In her presentation, Barbara Foley suggested that the many scholarly flaws in the second edition are the result of Byrd and Gates’s “overreliance on secondary sources and failure to visit the archive.” Like Scruggs, she took issue with their exclusion of Toomer’s political writings, and their attempt to obscure his engagement with the ideas and politics of the radical left. Foley expressed her concern that Byrd and Gates, in their attempt to advance their own argument, impede readers from following “lines of inquiry” about Toomer and Cane that are of great importance within our current milieu. Foley also argued that Toomer continued to identify as a Negro writer after the publication of Cane—for example, in “The Negro Emergent” (1925).  Toomer’s Negro identity “bears a close resemblance to the class-conscious and militant New Negro of A. Philip Randolph and Chandler Owen’s black Marxist journal the Messenger,” and can be understood in opposition to Alain Locke’s pro-capitalist, culturalist conception of the New Negro.

My presentation focused on the relationship between Toomer’s political/artistic vision and cultural pluralism, which we know today as multiculturalism. I claimed that his vision is incompatible with the cultural pluralisms of his mentors, Alain Locke and Waldo Frank. I made the point that many of the unresolvable tensions in Cane can be attributed to the young Toomer’s inability to clearly see this incompatibility—hence, his attempt to account for both “Negro and mixed-blood America” and to write as both a Negro and as a representative of mixed-blood America. Further, I suggested that his ugly breakup with Locke and Frank after the publication of Cane is indicative of his eventual realization that the vision he wanted to develop was at odds with both their versions of cultural pluralism—cosmopolitan or not. In particular, I discussed how Toomer’s post-Cane writings reveal that, in comparison to his mentors, he held divergent views on amalgamation, social assimilation, big business, and the power of the Anglo-Saxon group.  Finally, I discussed how Toomer’s views on amalgamation and the American state anticipate, in many respects, the post-ethnic, cosmopolitan perspective that historian David Hollinger has developed over the past two decades.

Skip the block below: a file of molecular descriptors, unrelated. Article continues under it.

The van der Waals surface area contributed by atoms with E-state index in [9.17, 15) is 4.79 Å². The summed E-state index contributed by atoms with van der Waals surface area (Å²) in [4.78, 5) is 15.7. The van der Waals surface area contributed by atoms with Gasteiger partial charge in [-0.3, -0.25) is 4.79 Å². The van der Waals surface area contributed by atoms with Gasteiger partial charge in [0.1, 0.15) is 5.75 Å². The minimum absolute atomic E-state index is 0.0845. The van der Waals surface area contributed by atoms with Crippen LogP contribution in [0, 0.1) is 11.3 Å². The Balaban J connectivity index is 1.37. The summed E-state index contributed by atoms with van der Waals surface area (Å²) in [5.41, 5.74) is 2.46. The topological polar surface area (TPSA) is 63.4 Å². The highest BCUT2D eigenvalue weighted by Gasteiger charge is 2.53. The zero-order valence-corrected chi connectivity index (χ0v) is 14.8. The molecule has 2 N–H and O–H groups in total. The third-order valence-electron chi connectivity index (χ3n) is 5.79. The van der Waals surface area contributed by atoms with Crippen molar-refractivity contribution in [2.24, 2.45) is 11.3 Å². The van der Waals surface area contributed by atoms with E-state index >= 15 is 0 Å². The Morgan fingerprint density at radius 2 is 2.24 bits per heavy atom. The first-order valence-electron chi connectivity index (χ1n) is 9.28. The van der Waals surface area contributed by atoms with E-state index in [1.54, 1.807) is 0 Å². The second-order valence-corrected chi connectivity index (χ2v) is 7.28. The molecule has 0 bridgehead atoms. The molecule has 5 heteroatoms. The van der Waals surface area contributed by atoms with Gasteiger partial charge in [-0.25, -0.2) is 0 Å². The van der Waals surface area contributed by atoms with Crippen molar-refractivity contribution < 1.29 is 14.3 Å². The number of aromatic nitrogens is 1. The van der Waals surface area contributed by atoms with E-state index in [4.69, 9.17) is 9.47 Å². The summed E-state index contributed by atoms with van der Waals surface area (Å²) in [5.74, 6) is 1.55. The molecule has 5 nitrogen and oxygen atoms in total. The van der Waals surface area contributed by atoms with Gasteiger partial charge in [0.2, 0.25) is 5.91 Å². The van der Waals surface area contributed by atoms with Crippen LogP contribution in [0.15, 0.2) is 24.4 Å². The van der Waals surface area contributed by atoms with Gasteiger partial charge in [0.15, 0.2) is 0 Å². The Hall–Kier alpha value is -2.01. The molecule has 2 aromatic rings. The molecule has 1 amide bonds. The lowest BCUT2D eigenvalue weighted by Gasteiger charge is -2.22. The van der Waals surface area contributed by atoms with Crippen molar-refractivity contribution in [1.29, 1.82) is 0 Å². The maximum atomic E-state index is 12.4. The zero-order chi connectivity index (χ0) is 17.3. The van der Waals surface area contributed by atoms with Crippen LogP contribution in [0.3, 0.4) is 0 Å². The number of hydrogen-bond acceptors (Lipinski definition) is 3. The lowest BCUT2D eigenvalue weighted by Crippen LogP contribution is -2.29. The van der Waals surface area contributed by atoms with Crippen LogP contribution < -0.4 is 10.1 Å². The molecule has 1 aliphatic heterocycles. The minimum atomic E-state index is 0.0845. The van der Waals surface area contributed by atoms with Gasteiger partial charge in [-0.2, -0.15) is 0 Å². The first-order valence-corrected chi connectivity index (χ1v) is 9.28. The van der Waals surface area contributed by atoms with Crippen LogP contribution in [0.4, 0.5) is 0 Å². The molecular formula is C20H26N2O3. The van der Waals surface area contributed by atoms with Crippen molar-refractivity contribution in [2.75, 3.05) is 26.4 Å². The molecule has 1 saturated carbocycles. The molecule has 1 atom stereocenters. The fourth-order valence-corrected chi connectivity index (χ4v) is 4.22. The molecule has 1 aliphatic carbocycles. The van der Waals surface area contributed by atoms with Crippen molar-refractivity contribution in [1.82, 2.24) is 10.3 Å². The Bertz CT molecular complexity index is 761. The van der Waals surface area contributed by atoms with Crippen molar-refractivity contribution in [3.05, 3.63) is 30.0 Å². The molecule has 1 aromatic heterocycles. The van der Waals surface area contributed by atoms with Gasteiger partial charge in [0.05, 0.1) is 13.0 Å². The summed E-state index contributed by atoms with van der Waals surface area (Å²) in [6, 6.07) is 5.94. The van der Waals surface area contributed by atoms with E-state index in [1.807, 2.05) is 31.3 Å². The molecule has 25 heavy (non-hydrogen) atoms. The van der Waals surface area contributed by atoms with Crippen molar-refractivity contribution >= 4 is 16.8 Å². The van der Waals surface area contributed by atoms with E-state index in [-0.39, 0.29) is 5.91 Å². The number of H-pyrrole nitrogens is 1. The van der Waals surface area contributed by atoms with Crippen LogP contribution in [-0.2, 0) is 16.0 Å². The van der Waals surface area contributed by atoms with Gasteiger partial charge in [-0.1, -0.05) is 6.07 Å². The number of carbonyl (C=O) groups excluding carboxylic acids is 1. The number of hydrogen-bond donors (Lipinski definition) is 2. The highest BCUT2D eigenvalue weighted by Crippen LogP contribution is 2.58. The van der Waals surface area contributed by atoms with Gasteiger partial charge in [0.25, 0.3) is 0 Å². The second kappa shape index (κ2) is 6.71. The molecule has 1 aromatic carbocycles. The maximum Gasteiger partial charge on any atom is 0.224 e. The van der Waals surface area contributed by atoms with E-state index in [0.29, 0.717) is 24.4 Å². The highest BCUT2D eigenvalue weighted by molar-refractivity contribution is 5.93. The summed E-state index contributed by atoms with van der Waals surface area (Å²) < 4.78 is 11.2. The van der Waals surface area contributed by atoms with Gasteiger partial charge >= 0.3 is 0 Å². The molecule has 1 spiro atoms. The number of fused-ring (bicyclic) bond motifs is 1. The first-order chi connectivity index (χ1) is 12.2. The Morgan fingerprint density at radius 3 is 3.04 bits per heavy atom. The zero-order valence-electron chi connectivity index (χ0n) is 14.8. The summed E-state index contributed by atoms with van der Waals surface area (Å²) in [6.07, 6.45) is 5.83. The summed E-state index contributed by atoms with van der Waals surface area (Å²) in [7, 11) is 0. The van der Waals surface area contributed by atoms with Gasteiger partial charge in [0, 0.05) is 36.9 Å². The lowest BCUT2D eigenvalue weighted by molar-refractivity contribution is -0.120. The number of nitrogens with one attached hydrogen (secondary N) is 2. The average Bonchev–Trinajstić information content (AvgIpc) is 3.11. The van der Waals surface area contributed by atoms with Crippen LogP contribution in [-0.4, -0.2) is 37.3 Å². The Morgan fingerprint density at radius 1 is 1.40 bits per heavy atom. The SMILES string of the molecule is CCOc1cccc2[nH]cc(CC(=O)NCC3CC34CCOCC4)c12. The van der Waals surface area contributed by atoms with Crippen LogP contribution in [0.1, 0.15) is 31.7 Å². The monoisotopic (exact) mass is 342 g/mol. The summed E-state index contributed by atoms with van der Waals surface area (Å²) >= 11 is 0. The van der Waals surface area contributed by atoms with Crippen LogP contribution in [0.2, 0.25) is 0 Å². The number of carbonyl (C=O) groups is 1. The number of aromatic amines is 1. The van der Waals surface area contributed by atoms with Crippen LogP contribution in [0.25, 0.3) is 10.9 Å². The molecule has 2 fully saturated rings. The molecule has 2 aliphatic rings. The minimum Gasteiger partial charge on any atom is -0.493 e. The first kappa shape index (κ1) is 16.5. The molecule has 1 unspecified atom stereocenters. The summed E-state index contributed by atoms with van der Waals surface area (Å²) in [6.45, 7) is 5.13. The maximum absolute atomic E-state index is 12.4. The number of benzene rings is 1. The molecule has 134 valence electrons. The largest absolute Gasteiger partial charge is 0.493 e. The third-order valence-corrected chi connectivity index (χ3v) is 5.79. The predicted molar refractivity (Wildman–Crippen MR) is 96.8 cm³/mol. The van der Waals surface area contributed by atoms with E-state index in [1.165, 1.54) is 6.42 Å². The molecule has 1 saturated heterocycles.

Jean Toomer and Politics: Introduction

Gino Michael Pellegrini